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Chart of the week: hot weather

Author: ICAEW Insights

Published: 21 Jul 2022

Almost inevitably, our chart of the week is the topic (or is that tropic?) of temperature, illustrating how hot weather has become hotter since the 1880s.

Our chart this week is on hot weather, looking at how the maximum daily temperature in each decade has increased since the 1880s, according to the Met Office’s Hadley Centre Central England Temperature dataset. This is not from a single weather station, but averaged from several stations in order to be “representative of a roughly triangular area of the United Kingdom enclosed by Lancashire, London and Bristol”, according to the Met Office.

The Central England dataset reported a maximum temperature of 37.3% on 19 July, three degrees below the provisional highest temperature ever recorded in the UK of 40.3°C in Coningsby in Lincolnshire on the same day. However, as the chart illustrates, this was still substantially higher than the highest temperatures reported in each of the previous decades.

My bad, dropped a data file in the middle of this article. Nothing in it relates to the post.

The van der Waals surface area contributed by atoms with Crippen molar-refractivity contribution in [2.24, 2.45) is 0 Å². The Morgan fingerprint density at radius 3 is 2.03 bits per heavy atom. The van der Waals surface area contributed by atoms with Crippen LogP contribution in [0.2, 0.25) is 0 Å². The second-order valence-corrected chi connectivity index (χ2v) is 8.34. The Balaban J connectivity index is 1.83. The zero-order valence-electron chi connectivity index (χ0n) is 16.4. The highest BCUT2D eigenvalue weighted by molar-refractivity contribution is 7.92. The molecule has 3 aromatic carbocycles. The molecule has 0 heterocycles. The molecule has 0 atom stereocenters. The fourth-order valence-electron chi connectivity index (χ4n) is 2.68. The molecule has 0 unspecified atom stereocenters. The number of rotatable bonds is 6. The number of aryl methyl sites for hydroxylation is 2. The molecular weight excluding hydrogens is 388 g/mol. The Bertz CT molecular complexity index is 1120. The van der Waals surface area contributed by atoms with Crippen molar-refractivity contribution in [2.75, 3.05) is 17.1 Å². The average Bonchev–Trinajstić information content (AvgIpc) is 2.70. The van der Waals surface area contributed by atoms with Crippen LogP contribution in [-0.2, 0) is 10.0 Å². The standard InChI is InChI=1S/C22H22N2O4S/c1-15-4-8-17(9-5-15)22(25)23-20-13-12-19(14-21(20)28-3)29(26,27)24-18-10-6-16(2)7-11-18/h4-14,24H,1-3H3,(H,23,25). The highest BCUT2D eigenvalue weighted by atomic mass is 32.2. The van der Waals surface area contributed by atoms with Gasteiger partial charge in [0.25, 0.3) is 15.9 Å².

Of course, the 2020s are far from over and there is a strong possibility that the peak in this decade will be even higher.

These were the maximum daily temperatures by decade in the Central England datasets:
1880s: 29.3°C (11 Aug 1884)
1890s: 29.0°C (18 Aug 1893)
1900s: 31.2°C (1 Sep 1906)
1910s: 30.9°C ( 9 Aug 1910)
1920s: 31.0°C (12 Jul 1923)
1930s: 30.5°C (27 Aug 1930)
1940s: 31.5°C (29 Jul 1948)
1950s: 29.9°C (6 Jun 1950)1
1960s: 29.6°C (29 Aug 1961)
1970s: 33.1°C (3 Jul 1976)
1980s: 29.9°C (28 Jul 1984)
1990s: 33.4°C (3 Aug 1990)
2000s: 33.0°C (19 Jul 2006)
2010s: 34.2°C (25 Jul 2019)
2020s: 37.3°C (19 Jul 2022)

This approach does not provide a full picture of climate change over the past 140 years, as we are just looking at the daily peaks of temperature in each decade. However, it does echo more scientifically-rigorous analysis of the climate that confirms that the planet is warming up, with even hotter temperatures expected in future decades if we don’t take action.

For more information about how chartered accountants can help tackle climate change, visit the ICAEW climate change hub.

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